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How to create a business continuity plan

What needs to go in to make sure you’re covered for all eventualities?

It's all very well having a business continuity plan somewhere on file, but if you haven't got the right areas covered in it, it'll be about as much use in a crisis as a chocolate teapot. The following list covers the bare minimum of what you'll need to include in your own plan. Of course, depending on the nature and intricacies of your business they'll be areas to expand on, but this should offer you a solid starting point.

Here's what should be covered in a business continuity plan:

Insurance details

First and foremost you should be adequately insured for all likely business disruptions. Your policy should include cover for material damage, such as a fire, flood or burglary. You should also seriously consider getting business disruption cover too. A bad fire could mean several weeks or even months when you're unable to trade as normal. If you're properly insured you could be entitled to claim back any loss of earnings as a result of the initial problem.


On a more basic level, your business continuity plan should have details of how, or if, staff can carry on with work if they don't have access to the office or premises. Obviously this is tricky in industries such as retail where their physical presence is the very nature of the job. However, making sure they can access emails and important documents remotely should allow staff to get on with the work relatively unaffected in the event of travel disruptions or an office closure.

Your business continuity plan should also detail who is in charge of what in the event of an emergency. If there's a severe fire or flood, who's in charge of recovering data, reordering essential stock or making sure your biggest clients are being kept in the loop? This should all be laid out in the plan to ensure as smooth a recovery as possible in the days and weeks after the initial disaster.

And of course then there's the issue of staff illness. Recent global health scares including SARS, and more recently, Swine Flu have given us all food for thought on about the possibility of a pandemic. In a small business, even one or two absences could equate to over 50% of the workforce off sick.

Could your business run on a skeletal workforce if illness strikes your company? Mass staff absence will undoubtedly affect your resources, but if you've already planned what operations could continue with 50% or even just 10-20% of the workforce present, you can make the best use of the staff that are at work. If you're running a business that simply can't cope if more than one or two staff are off sick then you need to check the small print of any business disruption cover you've taken out and make sure it covers you for such eventualities.


For a lot of office based companies, much of the work that actually takes place could just as easily be done from alternative locations as long as the right technology is in place. Your business continuity plan should include details on how to divert phone calls automatically, accessing email and relevant documents / data bases remotely. Conferencing services and online collaboration tools can create an instant substitute office environment provided staff are trained in how to use them.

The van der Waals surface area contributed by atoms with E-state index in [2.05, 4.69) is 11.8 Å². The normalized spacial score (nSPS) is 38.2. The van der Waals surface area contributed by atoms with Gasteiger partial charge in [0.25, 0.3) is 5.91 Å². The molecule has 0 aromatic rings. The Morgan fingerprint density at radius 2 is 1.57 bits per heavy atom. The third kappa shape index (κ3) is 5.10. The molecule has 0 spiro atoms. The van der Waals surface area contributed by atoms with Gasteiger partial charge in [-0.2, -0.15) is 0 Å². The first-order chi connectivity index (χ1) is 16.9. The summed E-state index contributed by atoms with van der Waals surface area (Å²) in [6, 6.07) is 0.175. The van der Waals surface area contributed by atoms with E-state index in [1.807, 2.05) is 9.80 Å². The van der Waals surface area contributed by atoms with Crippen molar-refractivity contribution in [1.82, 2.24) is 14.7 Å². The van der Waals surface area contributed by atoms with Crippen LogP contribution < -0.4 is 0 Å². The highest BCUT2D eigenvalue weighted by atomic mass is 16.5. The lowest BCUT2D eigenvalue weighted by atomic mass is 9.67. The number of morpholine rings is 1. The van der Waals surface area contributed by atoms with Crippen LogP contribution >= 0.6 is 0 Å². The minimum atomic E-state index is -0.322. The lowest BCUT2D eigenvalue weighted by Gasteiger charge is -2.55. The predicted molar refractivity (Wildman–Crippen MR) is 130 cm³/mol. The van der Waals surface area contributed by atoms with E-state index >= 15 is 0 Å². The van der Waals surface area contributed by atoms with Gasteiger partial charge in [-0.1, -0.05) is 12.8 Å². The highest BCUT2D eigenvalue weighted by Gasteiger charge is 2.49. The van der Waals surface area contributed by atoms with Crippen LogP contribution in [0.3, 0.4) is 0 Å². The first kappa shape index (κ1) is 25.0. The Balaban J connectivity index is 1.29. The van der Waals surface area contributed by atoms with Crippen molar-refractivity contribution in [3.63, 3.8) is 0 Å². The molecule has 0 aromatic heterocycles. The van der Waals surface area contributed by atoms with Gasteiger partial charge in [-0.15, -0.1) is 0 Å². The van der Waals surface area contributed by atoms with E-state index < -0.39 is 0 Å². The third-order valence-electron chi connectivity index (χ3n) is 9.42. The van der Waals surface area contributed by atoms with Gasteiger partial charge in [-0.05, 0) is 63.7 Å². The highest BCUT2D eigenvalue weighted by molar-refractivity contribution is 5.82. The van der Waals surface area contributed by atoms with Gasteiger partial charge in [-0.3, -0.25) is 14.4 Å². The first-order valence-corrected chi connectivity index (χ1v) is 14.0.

You need to have a procedure in place for damage and limited access to your business premises and this needs to be adaptable to a short term or longer term problem. If your building is severely damaged resulting in weeks or months or repair, do you have another base to operate from? You need to know what you would do in this kind of situation.

Clients / suppliers

Relying solely on one client or supplier can get you into serious hot water if they run into problems at their end. If all your stock comes from the same place, what happens if that company is unable to deliver, or if they run into trading difficulties. You need to make sure you have a back up – a list of other suppliers or contacts you can turn to should your primary source let you down. Likewise you should have some provisions in place for replacing big clients or customers. It's not always possible to take more than a few major clients on as you may not have the resources to meet demand. However, your plan should identify some possible replacements that you can target immediately should your existing clients run into trouble, minimising the time spent trying to acquire new business.

Data back-up

Effective data back-up involves far more than saving important files on an external disk. Any information that your business simply can't trade without, such as client details, invoices and CRM data must be backed up by methods impervious to fire, flood or technical breakdowns. You should also look into storing a copy of all important information or documentation off site. At a very basic level this could involve storing physical copies in a separate building, however now that cloud computing is easily available you can back everything up from your desk. If you choose to go with a cloud option, you need to read the small print carefully. Is your back-up actually backed up? What assurances can the company give you that your data is safe and protected against all the threats you're trying to protect yourself against in the first place.


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